Last time I blogged, I wrote about an incredibly stupid contest by a group antithetically named "the Rational Response Squad." In an effort to flesh out their thinking, I started pushing them (under the name "beowulf's") on the idea that the Gospels were not written by contemporaries of Christ. In the course of the comments, I pushed one of the members of the Irrational Response Squad on the dates for the Gospels, and here is what he said:
I personally believe evidence points to about the year 70. But that 10 years is pointless considering you think the lifespan of someone back then was at least 60 years, which would be like someone living to 145 today.
Lifespan back then was about 32 years old. The writers of the new testament were not contemporaries of Jesus.
This is an example of the logical fallacy of "hasty generalization." Consider this: the average-size family in the United States has 1.89 children. Does that mean that no families in the United States has eight (or even more) children? After all, eight children would be more than four times the statistical average. But we all know that families with eight children do exist. So what's the problem?
The problem is that it is fallacious to assume that because the statistical average is a particular number that people cannot exceed that number by a rather large sum. Today's average lifespan is 74.1 years, but people commonly exceed that number living into their 90s and 100s. Some people even live to be in their 110's -- more than 35 years longer than the average. The statistical average is a number that gives an average -- it does not give a ceiling or even a basis for calculating the ceiling.
In the case of the Gospels, let's assume for the sake of argument that Jesus died about 33 A.D. If the Gospels were all written around 70 A.D. (as the member of the Irrational Rescue Squad admits in his post), and assuming the fact that the apostles were all in their mid 20s at the time that Jesus lived (making them middle-aged by the author's reckoning), then they would have been around 65 at the time that the Gospels were written. This is certainly not impossible. Credible evidence exists that John the Apostle died in the early 2nd Century -- approximately 70 years after the crucifixion. There is no question that Peter, another apostle, lived until he was executed around 65 A.D. If you want the evidence see the New Advent Encylopedia's article on Saint Peter the Apostle. If John lived to 100 A.D. (making him no less than 85) and if the Apostle Peter lived to 65 A.D. (his life ending on that date only because he was executed), then in what way is it possibly unreasonable that the other apostles lived long enough after the crucifixion to write their Gospels? To say that it was somehow impossible for the authors of the Gospels to have lived to 65 years of age is ludicrous.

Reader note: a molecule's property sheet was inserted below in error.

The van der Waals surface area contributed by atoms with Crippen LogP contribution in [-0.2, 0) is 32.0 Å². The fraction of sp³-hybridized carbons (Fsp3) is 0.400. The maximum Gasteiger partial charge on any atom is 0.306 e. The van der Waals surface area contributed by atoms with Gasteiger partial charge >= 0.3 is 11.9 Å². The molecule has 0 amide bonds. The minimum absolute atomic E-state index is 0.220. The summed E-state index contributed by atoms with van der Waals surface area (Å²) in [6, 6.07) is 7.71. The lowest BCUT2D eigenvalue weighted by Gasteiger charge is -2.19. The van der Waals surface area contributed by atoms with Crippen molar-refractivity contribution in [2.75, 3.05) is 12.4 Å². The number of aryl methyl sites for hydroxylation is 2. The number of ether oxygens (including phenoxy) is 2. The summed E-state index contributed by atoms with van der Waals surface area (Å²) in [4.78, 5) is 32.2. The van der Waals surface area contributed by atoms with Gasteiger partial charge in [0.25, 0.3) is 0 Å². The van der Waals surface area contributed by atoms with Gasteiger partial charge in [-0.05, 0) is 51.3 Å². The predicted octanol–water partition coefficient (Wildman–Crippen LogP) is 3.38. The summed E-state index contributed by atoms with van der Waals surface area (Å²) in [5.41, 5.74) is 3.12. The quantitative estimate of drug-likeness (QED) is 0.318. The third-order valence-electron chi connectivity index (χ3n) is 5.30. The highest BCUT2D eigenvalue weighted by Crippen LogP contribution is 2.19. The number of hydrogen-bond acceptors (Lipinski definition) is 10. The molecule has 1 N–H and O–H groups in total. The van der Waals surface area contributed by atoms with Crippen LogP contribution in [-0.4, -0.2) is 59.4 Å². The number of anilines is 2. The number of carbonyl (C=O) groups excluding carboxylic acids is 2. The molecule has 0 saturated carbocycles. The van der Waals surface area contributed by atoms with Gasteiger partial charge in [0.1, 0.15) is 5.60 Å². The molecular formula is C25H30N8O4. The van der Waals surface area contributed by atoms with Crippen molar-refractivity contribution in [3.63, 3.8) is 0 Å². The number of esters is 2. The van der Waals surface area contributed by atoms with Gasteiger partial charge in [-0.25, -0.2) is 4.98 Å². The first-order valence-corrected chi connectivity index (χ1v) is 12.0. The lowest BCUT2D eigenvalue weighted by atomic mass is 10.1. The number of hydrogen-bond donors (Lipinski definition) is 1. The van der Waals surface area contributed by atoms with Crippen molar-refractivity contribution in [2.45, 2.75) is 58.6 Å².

Of course, if (as I have often heard claimed) men were considered adult at the age of sixteen, then there is no reason to believe that they weren't even younger than my assumption and the Gospels were written by the Apostles when they were still in their 50s. And, according to "Health as a crucial factor in the changes from hunting to developed farming in the eastern Mediterranean" by Lawrence J. Angel, the average lifespan for a person living from 320 B.C. to 120 A.D. would have actually been 41.9 years of age for men (38 years of age for women), meaning that living into seventies would certainly not have been as far outside the realm of possibilities as this argument assumes.
Finally, there is an aspect of this argument that skeptics never believe (because it involved divine intevention in human affairs--exactly what the skeptics are contending against), but which is equally important. Isn't it possible that God could have, if he wanted, kept people alive beyond their ordinary lifespans in order to complete the Gospels that He wanted them to write? Certainly seems like a reasonable possibility to me.
The idea that the Apostles could not have written the Gospels because the average lifespan in First Century Palestine was too short is, as this post shows, simply wrong.
Cross-blogged at Apologia Christi.